Peel it Yourself

Buying foods in their close-to-natural state will always save you money. A one kilogram bag of whole unpeeled carrots costs about one-third the price of the same size bag of pre-cut baby carrots. Convenience comes with a higher price tag.

Go Meatless on Monday

Pick one or more days per week to go fully meatless, focusing on the highly affordable protein found in beans, legumes, eggs and tofu. Transform humble edamame beans into an edible masterpiece with this Carrot, Parsnip and Edamame Salad, ideal for lunch or dinner on the days you go meatless, or any day.

Choose In-Season Foods

Shopping in season is a simple way to enjoy a healthy diet on a budget, without even thinking twice. Head to your local farmers’ market or grocery store each week with growing seasons in mind. For instance, buy asparagus in April or May (not December!) and strawberries in June. In the summertime, you’re spoiled for choice, though this way of cooking and eating works year-round.

Use Frozen Vegetables

Picked at the peak of freshness and flash frozen, these ice-cold health foods are often just as nutritious as they are fresh. Choose frozen produce free of sauces, salt and sugar, and keep your eye out for sales during the week. They’ll keep for months, allowing you to buy in bulk and add to stews, stir-fries, salads, sides and soups.

When the sun is shining, there are two paths a person can do down — one of letting loose or one of exercising and enjoying the outdoors. So how do you stay healthy during the summer?

Stress less 

Take some time after work to decompress outside and soak up the vitamin D. You will feel more alert, conscious and happy while getting your tan on. Many people struggle with a lack of Vitamin D during the winter, and a lack of it can have harmful effects on your mood.

Overall, “Exposure to sunlight can have many positive effects on our bodies and minds, especially in terms of regulating stress and happiness.” – Wellesley News

Outdoor Exercise

You can do many exercises outside oppose to a dark gym during the summer months. Not only can you, walk, run, cycle or play sports, you can also get elastic workout bands from Walmart to work every muscle in your body from where ever you are in the world. Here is a guide to exercise with bands (Here).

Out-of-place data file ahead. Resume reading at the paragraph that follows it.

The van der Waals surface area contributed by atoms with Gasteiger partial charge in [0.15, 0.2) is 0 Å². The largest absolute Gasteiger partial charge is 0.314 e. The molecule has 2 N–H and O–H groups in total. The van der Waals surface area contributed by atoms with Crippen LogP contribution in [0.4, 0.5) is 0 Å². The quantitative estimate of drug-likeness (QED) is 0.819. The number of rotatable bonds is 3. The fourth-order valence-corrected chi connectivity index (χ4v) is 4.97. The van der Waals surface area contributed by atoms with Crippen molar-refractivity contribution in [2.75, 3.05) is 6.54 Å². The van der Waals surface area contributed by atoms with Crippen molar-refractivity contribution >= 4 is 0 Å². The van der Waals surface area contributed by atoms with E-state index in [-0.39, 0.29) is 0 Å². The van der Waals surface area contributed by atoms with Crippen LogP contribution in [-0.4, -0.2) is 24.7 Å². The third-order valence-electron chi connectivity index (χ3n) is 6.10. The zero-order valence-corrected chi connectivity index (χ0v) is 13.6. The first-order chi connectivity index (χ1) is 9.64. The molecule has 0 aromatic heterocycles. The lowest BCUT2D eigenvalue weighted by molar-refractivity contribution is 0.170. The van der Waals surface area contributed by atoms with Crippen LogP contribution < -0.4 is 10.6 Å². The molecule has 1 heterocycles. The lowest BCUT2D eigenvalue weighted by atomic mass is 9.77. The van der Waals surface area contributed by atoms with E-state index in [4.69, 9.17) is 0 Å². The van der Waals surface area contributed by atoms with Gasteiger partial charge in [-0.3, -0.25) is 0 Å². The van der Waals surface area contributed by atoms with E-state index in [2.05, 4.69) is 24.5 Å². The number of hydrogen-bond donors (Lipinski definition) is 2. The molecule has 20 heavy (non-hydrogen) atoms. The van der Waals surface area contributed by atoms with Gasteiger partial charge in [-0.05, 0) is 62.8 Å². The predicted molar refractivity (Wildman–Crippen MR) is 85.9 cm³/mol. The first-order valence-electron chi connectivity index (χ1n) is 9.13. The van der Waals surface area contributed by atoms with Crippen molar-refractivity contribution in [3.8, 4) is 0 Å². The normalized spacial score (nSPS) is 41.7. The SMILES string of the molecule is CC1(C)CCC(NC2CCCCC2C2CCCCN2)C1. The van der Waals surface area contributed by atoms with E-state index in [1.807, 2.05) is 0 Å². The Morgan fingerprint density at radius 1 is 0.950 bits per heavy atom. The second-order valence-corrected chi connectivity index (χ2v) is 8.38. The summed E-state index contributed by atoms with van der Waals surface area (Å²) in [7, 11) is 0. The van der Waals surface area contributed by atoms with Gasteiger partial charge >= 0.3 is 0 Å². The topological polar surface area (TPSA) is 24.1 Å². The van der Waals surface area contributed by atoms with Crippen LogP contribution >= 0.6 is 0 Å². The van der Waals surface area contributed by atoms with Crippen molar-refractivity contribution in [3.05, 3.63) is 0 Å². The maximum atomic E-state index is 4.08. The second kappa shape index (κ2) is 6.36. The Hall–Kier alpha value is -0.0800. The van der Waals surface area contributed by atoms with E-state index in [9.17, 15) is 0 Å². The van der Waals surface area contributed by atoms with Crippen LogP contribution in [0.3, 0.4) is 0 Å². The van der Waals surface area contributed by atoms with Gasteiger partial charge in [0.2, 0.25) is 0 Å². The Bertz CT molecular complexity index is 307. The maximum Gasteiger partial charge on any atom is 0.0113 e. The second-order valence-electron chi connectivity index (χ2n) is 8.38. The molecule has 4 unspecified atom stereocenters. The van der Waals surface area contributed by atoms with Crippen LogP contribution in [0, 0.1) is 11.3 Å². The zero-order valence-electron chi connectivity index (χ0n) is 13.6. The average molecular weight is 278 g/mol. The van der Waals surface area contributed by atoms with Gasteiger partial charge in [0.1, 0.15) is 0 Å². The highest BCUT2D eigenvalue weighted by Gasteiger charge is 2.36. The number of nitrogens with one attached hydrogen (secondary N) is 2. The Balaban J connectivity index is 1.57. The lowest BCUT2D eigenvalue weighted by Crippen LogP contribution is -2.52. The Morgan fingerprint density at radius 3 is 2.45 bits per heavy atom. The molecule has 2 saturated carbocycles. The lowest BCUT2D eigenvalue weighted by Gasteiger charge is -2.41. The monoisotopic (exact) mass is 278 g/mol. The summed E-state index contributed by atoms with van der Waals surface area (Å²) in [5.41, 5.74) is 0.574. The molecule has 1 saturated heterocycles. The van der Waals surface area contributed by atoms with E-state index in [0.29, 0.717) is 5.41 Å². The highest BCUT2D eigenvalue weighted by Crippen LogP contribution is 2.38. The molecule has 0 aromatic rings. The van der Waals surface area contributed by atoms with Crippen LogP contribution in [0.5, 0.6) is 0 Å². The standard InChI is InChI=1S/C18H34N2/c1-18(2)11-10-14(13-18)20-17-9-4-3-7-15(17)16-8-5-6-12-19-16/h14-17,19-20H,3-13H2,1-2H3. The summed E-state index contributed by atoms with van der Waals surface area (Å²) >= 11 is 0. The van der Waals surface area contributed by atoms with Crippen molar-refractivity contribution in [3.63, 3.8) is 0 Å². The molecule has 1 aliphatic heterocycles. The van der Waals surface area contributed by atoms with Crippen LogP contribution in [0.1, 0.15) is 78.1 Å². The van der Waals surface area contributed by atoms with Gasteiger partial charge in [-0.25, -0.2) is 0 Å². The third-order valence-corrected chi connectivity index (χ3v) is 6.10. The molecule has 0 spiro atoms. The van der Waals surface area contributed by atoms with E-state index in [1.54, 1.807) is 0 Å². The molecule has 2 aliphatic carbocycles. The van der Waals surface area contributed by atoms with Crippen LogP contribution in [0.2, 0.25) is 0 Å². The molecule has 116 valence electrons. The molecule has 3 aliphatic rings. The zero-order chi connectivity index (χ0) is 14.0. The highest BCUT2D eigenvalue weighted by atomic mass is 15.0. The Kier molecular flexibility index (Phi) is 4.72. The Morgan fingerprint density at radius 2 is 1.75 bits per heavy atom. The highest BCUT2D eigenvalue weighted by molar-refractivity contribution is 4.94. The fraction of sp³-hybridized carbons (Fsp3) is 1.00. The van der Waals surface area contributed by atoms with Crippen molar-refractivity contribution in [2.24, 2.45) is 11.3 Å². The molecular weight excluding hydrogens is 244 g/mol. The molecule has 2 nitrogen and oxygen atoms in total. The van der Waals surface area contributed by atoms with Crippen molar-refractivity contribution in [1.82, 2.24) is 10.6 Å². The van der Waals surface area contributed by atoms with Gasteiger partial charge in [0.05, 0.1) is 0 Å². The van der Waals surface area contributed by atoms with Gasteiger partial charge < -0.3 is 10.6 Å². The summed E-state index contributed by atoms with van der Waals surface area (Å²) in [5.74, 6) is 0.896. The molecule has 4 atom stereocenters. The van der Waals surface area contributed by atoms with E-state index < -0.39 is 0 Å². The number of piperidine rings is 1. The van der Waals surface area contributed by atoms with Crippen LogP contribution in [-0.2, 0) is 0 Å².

Vacation

Taking time off is an obvious way to decompress, catch up on much-needed sleep and ultimately experience all life has to offer. Try and be active on these vacations go on hikes through mountains, along the beach or through new cities oppose to gorging on food and alcohol at a resort for a week.

Stay off the French Fries

Here in Canada whenever we have a BBQ or go out to eat odds are we are going to be asked: “do you want fries with that?”

Skip the french fries the carbohydrates and hurting your overall health. In the summer, fresh produce is more readily available than any other time during the year. Most of the time, you will feel better eating natural foods over processed its also healthier for your heart.  

Overall Summer Health

There are endless ways to come out of summer healthier, smarter and less stressed. Soak up that Vitamin D, stay active and have a memorable time. 

With the summer season upon us, it means that many Canadians will be taking full advantage of the outdoors. Summer allows us to enjoy activities that we wouldn’t normally have the ability to do the rest of the year as the environment is often too cold.

For these reasons, Canadians tend to gravitate towards BBQing and eating outdoors as primary summer activities.

The change in climate doesn’t always provide you with the best benefits though, as foods that you reserve for summer can also bring a lot of risk to your diet. Many of us are prone to gravitating towards less healthy choices that might be higher in fat, such as burgers and hot dogs.

Here are some heart-healthy food ideas for you to consider this summer:

Heart Healthy Meals

Tilapia and Vegetables

Grilled Corn Salsa

Piri Piri Chicken

Bulgur Wheat Salad

Peachy Chicken Salad

Summer Fruit Smoothie Ice Pops

Vanilla Lemon Berry Parfaits

Tart Apple Buttermilk Cake

Recipes From Our Resident Expert, Marsha Rosen, RD
Here are some heart-healthy recipes provided by Marsha Rosen, RD (Registered Dietitian). Marsha is 
Mike Salem’s sister and in addition to offering private nutrition counselling, Marsha provides group lectures, seminars and cooking demonstrations.

If you have a nutrition question for our dietitian, you can email Marsha here…

Do you have a heart-healthy recipe that you would like to share? Send your recipes to info@mikeynetwork.com